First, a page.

Because of such variety in experiences and beliefs and cultural trends, philosophers put forth different theories that reflect these diverse worldviews. Happiness is not an exact science. It depends on personal experience and perception. Since we perceive all information through the lens of our worldview, we tend to like theories that are more agreeable with our own opinions and beliefs. For all the diversity of happiness theories, each one of them is confirmed by lots of supporting information. And there are people who resonate with each theory, making all of them valid for those people. It is the happiness paradox, what more, it is the paradox of life. Whatever somebody thinks up will work for someone, and therefore, will be their truth.

Even the common sense may not work for all. Common sense boils down to repetitive experience gained within similar conditions. But if the conditions change, the common sense ceases being that “common”. And boy, how rapidly the conditions change in the modern village of the world!

Any specialist, even the most experienced and respectable one, possesses only relative competency, limited by their own experiences and worldview. There is no truth here, only points of view. Therefore neither I, nor any of us can provide the “one size fits all” theory, methodology or set of rules on how to become happier. Our opinions on the truth are subjective. Whatever is good for one is bad for another. Different things will work for different people. One man’s meat is another man’s poison.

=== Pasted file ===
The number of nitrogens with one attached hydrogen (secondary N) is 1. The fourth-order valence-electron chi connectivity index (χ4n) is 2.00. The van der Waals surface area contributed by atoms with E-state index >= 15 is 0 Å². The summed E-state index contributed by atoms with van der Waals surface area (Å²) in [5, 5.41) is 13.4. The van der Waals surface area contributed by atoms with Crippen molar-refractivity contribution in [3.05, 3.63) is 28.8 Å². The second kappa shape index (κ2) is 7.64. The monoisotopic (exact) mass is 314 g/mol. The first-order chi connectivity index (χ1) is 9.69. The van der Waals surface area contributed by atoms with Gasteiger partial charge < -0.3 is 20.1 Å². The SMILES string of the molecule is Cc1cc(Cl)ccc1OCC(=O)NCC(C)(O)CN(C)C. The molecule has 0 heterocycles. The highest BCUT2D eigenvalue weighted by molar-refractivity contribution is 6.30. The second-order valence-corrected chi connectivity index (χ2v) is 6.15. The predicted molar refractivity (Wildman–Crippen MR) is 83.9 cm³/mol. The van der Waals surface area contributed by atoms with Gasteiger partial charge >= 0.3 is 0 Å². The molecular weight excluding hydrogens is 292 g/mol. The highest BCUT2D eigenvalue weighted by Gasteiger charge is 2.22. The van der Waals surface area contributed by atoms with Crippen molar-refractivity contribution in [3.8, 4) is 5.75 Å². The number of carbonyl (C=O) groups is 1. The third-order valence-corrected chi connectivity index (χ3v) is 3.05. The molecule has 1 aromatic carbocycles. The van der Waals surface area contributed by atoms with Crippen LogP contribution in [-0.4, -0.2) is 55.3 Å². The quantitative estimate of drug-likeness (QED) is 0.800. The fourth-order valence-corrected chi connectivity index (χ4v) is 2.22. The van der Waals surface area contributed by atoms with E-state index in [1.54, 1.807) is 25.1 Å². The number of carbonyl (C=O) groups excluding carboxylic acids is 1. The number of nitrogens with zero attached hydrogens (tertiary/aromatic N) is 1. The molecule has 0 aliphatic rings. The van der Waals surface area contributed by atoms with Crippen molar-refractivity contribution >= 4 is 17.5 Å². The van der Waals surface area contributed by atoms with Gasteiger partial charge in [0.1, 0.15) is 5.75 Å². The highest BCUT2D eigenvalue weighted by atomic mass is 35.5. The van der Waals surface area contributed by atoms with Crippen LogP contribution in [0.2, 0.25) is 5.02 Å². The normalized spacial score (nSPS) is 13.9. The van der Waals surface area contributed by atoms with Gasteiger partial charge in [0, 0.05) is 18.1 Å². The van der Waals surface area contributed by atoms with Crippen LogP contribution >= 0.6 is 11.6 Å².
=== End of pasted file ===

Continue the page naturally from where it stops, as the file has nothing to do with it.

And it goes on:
All of us seeking answers, trying to improve ourselves or helping others should operate from this knowledge. We should not feel obligated to do everything offered or feel inadequate if something does not work for us or just seems wrong.

I think this idea is beautifully illustrated by HSBC marketing campaign. It provides contrasting descriptions for similar images, demonstrating the understanding that the same phenomena perceived differently by different people, and thus, have to be dealt with in different fashions.

So because we are so unique, there cannot be the one recipe for happiness. But if there was, it would work just like a cooking recipe. Even with exactly the same ingredients and instructions, different cooks bake slightly different pies. Even baked by the same cook over and over again, each batch will be slightly different. Similarly, everyone learns how to write. But each of us ends up with unique writing style and a different penmanship.

There cannot be a universal instruction on how to be happier that will fit everyone or work without fail. Whichever theory is working is the right one. Specifically for the people it is working for. To each his own truth. To each his own happiness. To each his own valid theory.

1 comment:

  1. Please see Flourish by Martin Seligamn. PERMA model: this is a theory and what I have from this book from the the father of Positive Psychology is that a validated theory does not change -- any one that tests it will find the result. PERMA: Positive Emotion (happiness), Engagement, Relationships (Positive), Meaning, Accomplishment. Also please see www.pursuit-of-happiness.org. It does a great job summarziing the research. My best regards, Dyan Connolly, seeker of happiness model and career coach